Is Castle Doctrine different than “stand your ground?” When do I know which one is applicable? Former State Prosecutor Tom Grieve answers these common questions from firearms owners in this week’s “Ask a Self-Defense Attorney” video.
What Is ‘Stand Your Ground?’
“Stand your ground” is different from Castle Doctrine in where each applies. Castle Doctrine, depending on the laws where you live, only applies to your dwelling (apartment, condo, house, etc.). It can also sometimes apply to your vehicle or place of business.
If you’re on the street or in a parking lot, Castle Doctrine does not apply. That’s where “stand your ground” comes in. If someone is threatening you, and your state has “stand your ground” laws, there is no duty to retreat. You can protect yourself or your loved ones against a deadly threat.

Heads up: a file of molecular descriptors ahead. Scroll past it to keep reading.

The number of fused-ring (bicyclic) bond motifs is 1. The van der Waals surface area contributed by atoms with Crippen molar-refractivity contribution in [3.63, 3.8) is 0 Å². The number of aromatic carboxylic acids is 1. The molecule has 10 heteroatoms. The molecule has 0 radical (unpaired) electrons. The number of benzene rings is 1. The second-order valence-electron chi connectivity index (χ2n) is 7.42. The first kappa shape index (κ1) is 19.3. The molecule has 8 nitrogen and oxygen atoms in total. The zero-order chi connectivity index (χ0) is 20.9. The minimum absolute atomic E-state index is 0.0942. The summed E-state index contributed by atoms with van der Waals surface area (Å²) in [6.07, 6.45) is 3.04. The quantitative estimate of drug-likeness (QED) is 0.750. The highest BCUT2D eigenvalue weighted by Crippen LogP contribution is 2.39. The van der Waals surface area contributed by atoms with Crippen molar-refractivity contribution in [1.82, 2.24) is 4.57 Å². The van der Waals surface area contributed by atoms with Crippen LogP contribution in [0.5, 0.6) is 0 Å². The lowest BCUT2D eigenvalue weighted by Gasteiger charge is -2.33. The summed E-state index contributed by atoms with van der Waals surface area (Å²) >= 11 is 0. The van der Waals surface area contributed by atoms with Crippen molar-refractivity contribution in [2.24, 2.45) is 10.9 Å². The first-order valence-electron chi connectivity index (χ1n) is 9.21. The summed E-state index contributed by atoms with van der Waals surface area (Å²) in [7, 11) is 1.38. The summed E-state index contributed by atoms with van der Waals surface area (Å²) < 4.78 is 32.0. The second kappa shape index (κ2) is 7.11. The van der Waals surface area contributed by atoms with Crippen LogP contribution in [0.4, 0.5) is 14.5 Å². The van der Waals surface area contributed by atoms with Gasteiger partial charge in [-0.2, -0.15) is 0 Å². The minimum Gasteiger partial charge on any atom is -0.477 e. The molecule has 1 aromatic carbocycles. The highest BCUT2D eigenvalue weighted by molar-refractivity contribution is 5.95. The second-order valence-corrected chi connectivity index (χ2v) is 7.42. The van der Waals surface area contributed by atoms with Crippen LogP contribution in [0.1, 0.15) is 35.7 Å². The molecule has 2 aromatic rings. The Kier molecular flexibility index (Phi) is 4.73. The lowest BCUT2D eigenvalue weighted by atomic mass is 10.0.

About Tom Grieve & Grieve Law
Tom Grieve is a highly awarded former state prosecutor who started Grieve Law, LLC, which is now one of the largest criminal-defense firms in Wisconsin. He is respected as one of the top criminal-defense lawyers in the state and has developed a nuanced understanding of Wisconsin firearms laws throughout his years of experience. Although Tom’s legal background speaks for itself, he has gone above and beyond the call of duty, receiving his certification as a firearms instructor, participating as a regular speaker and panelist with the USCCA for live broadcasts, training videos and national expos, and even serving as a speaker and analyst on numerous radio stations, television stations, and both college and law school campuses.
The information contained on this website is provided as a service to USCCA, Inc. Members and the concealed carry community and does not constitute legal advice. Although we attempt to address all areas of concealed carry laws in all states, we make no claims, representations, warranties, promises or guarantees as to the accuracy, completeness or adequacy of the information disclosed. Legal advice must always be tailored to the individual facts and circumstances of each individual case. Laws are constantly changing, and, as such, nothing contained on this website should be used as a substitute for the advice of a lawyer for a specific case.